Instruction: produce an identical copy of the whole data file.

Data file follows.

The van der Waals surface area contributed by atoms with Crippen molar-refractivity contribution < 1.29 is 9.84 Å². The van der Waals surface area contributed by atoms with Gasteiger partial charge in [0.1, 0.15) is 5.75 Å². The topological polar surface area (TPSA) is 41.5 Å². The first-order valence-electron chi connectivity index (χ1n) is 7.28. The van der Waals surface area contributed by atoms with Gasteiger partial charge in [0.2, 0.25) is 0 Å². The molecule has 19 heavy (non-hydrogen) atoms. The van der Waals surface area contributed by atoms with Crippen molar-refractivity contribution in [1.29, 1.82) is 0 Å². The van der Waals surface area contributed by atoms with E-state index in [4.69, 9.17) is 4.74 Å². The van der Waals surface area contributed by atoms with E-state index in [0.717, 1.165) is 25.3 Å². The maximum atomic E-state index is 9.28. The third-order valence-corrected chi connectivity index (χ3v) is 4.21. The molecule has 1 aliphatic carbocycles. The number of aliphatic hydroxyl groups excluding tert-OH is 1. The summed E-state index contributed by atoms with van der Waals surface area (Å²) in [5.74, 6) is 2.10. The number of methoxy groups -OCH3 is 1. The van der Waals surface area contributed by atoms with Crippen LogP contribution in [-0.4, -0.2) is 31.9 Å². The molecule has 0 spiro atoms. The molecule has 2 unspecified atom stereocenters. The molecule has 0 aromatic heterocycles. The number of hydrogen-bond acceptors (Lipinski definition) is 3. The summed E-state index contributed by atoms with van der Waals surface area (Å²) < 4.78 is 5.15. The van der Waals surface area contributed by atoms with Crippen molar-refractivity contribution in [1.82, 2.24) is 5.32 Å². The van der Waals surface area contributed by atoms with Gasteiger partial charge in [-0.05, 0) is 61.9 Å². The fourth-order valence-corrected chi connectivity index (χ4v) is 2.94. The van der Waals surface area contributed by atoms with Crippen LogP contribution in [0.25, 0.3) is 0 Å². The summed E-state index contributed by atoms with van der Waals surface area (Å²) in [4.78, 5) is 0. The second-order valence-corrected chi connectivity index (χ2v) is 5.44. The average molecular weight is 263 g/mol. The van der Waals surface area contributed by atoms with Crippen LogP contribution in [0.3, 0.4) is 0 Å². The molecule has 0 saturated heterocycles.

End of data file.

The van der Waals surface area contributed by atoms with Crippen molar-refractivity contribution < 1.29 is 9.84 Å². The van der Waals surface area contributed by atoms with Gasteiger partial charge in [0.1, 0.15) is 5.75 Å². The topological polar surface area (TPSA) is 41.5 Å². The first-order valence-electron chi connectivity index (χ1n) is 7.28. The van der Waals surface area contributed by atoms with Gasteiger partial charge in [0.2, 0.25) is 0 Å². The molecule has 19 heavy (non-hydrogen) atoms. The van der Waals surface area contributed by atoms with Crippen molar-refractivity contribution in [1.29, 1.82) is 0 Å². The van der Waals surface area contributed by atoms with E-state index in [4.69, 9.17) is 4.74 Å². The van der Waals surface area contributed by atoms with E-state index in [0.717, 1.165) is 25.3 Å². The maximum atomic E-state index is 9.28. The third-order valence-corrected chi connectivity index (χ3v) is 4.21. The molecule has 1 aliphatic carbocycles. The number of aliphatic hydroxyl groups excluding tert-OH is 1. The summed E-state index contributed by atoms with van der Waals surface area (Å²) in [5.74, 6) is 2.10. The number of methoxy groups -OCH3 is 1. The van der Waals surface area contributed by atoms with Crippen LogP contribution in [-0.4, -0.2) is 31.9 Å². The molecule has 0 spiro atoms. The molecule has 2 unspecified atom stereocenters. The molecule has 0 aromatic heterocycles. The number of hydrogen-bond acceptors (Lipinski definition) is 3. The summed E-state index contributed by atoms with van der Waals surface area (Å²) < 4.78 is 5.15. The van der Waals surface area contributed by atoms with Crippen molar-refractivity contribution in [1.82, 2.24) is 5.32 Å². The van der Waals surface area contributed by atoms with Gasteiger partial charge in [-0.05, 0) is 61.9 Å². The fourth-order valence-corrected chi connectivity index (χ4v) is 2.94. The van der Waals surface area contributed by atoms with Crippen LogP contribution in [0.25, 0.3) is 0 Å². The summed E-state index contributed by atoms with van der Waals surface area (Å²) in [4.78, 5) is 0. The second-order valence-corrected chi connectivity index (χ2v) is 5.44. The average molecular weight is 263 g/mol. The van der Waals surface area contributed by atoms with Crippen LogP contribution in [0.3, 0.4) is 0 Å². The molecule has 0 saturated heterocycles.